“We have virtually very little open green space,” he said, comparing Williamsburg’s overstrained McCarren Park with Park Slope’s Prospect Park, Fort Greene’s lush green spaces, and so on. “This is about our right to be equal to other communities.”
After the dancing and some refreshments, Chesler’s brother Craig played songs on his guitar and ukulele. Afterward, author and Williamsburg historian Daniel Campo gave a lesson on the history of the waterfront, and its evolution as a community space throughout the decades. As the evening progressed, storm clouds threateningly gathered, although the good cheer of the group was hard to dispel.
Congresswoman Maloney and President Adams appeared later in the evening, with full intentions to sleep over, despite the rain which had begun falling down on the gathering, first as a gentle drizzle and then a full-on pour. For Adams, the weather served to show the protesters’ resolve. “I’m happy that it’s raining, it shows that our commitment is real,” he said.
“A park is a place for families to thrive,” he continued, emphasizing the importance of the park to the neighborhood’s community. “We can’t allow it to go to auction, we can’t allow it to go to imminent domain,” he said forcefully, referring to the city’s last-resort option of claiming the land from any private buyer who purchases it– at market price, however.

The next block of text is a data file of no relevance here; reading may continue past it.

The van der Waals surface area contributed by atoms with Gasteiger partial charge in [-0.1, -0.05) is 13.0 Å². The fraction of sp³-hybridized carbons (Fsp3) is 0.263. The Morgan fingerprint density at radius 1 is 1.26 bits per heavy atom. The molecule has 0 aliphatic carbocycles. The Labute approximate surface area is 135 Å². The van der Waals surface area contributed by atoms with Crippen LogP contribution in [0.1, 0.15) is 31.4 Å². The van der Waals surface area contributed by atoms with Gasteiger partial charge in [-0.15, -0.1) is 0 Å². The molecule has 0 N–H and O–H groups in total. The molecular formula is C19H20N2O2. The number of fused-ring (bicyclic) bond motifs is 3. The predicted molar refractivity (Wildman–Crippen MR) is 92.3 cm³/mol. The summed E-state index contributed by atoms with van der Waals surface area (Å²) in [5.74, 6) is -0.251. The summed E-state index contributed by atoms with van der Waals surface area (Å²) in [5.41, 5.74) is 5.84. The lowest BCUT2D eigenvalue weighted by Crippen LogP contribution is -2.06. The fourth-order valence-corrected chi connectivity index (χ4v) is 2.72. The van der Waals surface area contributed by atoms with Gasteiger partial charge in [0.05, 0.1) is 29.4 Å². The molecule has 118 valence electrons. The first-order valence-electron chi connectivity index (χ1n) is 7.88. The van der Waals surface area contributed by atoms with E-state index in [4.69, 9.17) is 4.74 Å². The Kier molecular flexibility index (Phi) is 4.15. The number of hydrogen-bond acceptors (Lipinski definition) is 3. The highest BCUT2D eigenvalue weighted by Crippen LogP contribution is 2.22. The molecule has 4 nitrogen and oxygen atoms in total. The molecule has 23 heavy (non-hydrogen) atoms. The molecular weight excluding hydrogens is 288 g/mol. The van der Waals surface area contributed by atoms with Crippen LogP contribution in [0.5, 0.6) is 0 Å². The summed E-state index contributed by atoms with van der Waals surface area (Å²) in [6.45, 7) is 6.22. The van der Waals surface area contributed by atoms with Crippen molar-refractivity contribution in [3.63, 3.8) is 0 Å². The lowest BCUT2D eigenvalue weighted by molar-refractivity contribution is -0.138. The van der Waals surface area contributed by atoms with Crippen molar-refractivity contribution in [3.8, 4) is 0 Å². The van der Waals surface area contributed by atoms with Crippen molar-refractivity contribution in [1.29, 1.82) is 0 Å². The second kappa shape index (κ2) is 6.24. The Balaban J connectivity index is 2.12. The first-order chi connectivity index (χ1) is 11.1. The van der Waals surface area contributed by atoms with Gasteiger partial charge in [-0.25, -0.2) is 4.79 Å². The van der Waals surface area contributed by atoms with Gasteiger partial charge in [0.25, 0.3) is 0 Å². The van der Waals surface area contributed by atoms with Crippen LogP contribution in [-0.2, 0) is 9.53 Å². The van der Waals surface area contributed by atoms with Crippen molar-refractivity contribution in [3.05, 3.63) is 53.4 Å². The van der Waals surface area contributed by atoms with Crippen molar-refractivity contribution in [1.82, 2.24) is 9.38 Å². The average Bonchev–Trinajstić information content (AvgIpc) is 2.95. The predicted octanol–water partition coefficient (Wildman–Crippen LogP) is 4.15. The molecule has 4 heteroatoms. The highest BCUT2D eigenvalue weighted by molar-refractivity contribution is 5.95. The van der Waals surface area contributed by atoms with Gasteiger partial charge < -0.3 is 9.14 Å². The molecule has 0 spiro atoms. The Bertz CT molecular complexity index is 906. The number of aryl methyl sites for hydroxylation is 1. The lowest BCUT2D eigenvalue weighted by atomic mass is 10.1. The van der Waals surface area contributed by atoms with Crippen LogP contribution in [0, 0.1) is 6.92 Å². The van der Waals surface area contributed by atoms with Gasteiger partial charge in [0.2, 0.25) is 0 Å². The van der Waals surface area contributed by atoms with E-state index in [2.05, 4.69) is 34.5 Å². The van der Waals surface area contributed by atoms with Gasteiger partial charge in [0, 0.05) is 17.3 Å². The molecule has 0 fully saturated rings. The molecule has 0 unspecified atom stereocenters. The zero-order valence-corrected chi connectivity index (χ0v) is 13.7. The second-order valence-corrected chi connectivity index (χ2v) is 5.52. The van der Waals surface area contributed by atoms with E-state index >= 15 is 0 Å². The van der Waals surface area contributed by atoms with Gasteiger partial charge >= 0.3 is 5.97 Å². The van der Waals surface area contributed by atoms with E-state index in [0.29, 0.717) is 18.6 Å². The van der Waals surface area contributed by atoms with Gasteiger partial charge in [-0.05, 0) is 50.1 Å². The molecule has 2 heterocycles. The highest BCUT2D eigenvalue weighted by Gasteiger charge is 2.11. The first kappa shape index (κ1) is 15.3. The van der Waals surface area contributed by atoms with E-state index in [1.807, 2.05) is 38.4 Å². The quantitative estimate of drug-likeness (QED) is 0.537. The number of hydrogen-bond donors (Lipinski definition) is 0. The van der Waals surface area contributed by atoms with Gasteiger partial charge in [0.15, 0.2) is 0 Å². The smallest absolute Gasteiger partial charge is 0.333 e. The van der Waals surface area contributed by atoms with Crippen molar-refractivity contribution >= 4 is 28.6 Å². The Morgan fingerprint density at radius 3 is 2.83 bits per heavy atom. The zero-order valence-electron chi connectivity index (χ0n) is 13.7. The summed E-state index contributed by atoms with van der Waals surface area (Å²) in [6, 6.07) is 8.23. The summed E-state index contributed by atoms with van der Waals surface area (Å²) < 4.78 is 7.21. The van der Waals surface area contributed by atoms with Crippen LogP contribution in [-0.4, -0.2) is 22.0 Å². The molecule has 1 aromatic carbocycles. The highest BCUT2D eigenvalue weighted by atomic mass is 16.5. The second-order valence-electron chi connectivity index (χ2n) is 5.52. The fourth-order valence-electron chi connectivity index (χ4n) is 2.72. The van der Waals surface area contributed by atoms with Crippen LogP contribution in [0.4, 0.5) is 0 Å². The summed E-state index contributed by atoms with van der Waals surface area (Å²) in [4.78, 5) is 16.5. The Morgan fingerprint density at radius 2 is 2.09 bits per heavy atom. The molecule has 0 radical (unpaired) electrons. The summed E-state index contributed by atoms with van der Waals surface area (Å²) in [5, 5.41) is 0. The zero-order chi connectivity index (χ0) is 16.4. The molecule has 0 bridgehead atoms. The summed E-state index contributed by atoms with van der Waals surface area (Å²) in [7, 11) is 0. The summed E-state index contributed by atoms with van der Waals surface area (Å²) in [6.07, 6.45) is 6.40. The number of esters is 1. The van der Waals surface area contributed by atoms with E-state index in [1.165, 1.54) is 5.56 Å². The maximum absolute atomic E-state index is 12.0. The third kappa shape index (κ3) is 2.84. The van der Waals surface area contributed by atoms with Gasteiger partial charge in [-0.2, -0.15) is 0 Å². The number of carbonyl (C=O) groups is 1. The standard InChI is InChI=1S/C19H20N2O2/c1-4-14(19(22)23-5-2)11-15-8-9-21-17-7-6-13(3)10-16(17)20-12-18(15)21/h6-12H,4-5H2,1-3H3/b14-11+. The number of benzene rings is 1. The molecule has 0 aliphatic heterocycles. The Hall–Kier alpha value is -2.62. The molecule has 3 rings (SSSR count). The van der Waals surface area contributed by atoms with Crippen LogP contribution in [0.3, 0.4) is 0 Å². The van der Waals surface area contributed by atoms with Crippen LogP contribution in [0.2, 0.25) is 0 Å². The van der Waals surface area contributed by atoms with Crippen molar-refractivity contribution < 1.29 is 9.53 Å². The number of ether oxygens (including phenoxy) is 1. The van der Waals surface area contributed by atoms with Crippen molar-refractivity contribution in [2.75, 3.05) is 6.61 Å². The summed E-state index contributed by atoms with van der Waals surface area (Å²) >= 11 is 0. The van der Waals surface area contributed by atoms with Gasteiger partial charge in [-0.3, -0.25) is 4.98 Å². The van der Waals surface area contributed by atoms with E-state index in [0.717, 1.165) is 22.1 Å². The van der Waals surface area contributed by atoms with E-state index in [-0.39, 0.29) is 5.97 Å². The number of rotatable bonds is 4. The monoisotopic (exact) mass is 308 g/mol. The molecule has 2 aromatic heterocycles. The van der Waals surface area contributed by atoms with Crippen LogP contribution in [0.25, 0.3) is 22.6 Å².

Maloney was equally forceful. “We’re asking for [the city] to keep the contract with the neighborhood,” she said among cheers. “We said yes to the upzoning if you give us the park. This was a contract, this was a deal, this was a promise,” she yelled, slamming her fist on a table for emphasis as everyone cheered and huddled around her to escape the deluge.
Chesler explained that as of now, Mayor Bill de Blasio has been silent on the issue since placing the initial offer of $100 million. Nonetheless, he, along with the other activists present at the protest, were confident that their voices would be heard. Despite the forceful rain that would go on all night, the rapidly dropping temperatures, and the fact that almost no one had set up their tent yet, the good cheer of the group could not be dampened.
“I, for one, can’t wait to see Adams in his pijamas!” Maloney said jokingly.